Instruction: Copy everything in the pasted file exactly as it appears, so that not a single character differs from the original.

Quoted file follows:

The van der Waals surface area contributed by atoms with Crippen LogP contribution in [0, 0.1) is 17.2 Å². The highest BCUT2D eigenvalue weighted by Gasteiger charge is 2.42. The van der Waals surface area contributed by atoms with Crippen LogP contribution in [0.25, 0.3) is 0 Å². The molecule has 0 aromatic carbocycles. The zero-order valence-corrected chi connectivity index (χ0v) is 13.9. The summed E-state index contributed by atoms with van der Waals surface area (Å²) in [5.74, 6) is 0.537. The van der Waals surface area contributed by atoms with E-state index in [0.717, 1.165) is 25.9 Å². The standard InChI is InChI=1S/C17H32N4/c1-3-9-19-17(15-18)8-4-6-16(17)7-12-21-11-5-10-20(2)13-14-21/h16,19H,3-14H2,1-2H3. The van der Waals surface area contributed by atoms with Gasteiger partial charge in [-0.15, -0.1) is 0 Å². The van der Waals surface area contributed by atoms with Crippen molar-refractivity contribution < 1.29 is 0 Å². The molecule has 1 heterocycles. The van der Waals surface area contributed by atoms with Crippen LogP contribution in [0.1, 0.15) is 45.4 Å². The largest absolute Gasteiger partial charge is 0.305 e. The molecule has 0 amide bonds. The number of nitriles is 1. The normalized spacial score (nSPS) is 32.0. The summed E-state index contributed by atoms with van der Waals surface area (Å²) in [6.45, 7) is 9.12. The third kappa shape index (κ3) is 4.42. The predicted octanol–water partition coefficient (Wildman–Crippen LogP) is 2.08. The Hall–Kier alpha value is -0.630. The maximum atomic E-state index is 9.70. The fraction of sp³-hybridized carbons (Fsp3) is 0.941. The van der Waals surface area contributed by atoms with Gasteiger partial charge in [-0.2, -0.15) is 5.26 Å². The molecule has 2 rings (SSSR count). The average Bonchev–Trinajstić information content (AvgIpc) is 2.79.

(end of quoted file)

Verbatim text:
The van der Waals surface area contributed by atoms with Crippen LogP contribution in [0, 0.1) is 17.2 Å². The highest BCUT2D eigenvalue weighted by Gasteiger charge is 2.42. The van der Waals surface area contributed by atoms with Crippen LogP contribution in [0.25, 0.3) is 0 Å². The molecule has 0 aromatic carbocycles. The zero-order valence-corrected chi connectivity index (χ0v) is 13.9. The summed E-state index contributed by atoms with van der Waals surface area (Å²) in [5.74, 6) is 0.537. The van der Waals surface area contributed by atoms with E-state index in [0.717, 1.165) is 25.9 Å². The standard InChI is InChI=1S/C17H32N4/c1-3-9-19-17(15-18)8-4-6-16(17)7-12-21-11-5-10-20(2)13-14-21/h16,19H,3-14H2,1-2H3. The van der Waals surface area contributed by atoms with Gasteiger partial charge in [-0.15, -0.1) is 0 Å². The van der Waals surface area contributed by atoms with Crippen molar-refractivity contribution < 1.29 is 0 Å². The molecule has 1 heterocycles. The van der Waals surface area contributed by atoms with Crippen LogP contribution in [0.1, 0.15) is 45.4 Å². The largest absolute Gasteiger partial charge is 0.305 e. The molecule has 0 amide bonds. The number of nitriles is 1. The normalized spacial score (nSPS) is 32.0. The summed E-state index contributed by atoms with van der Waals surface area (Å²) in [6.45, 7) is 9.12. The third kappa shape index (κ3) is 4.42. The predicted octanol–water partition coefficient (Wildman–Crippen LogP) is 2.08. The Hall–Kier alpha value is -0.630. The maximum atomic E-state index is 9.70. The fraction of sp³-hybridized carbons (Fsp3) is 0.941. The van der Waals surface area contributed by atoms with Gasteiger partial charge in [-0.2, -0.15) is 5.26 Å². The molecule has 2 rings (SSSR count). The average Bonchev–Trinajstić information content (AvgIpc) is 2.79.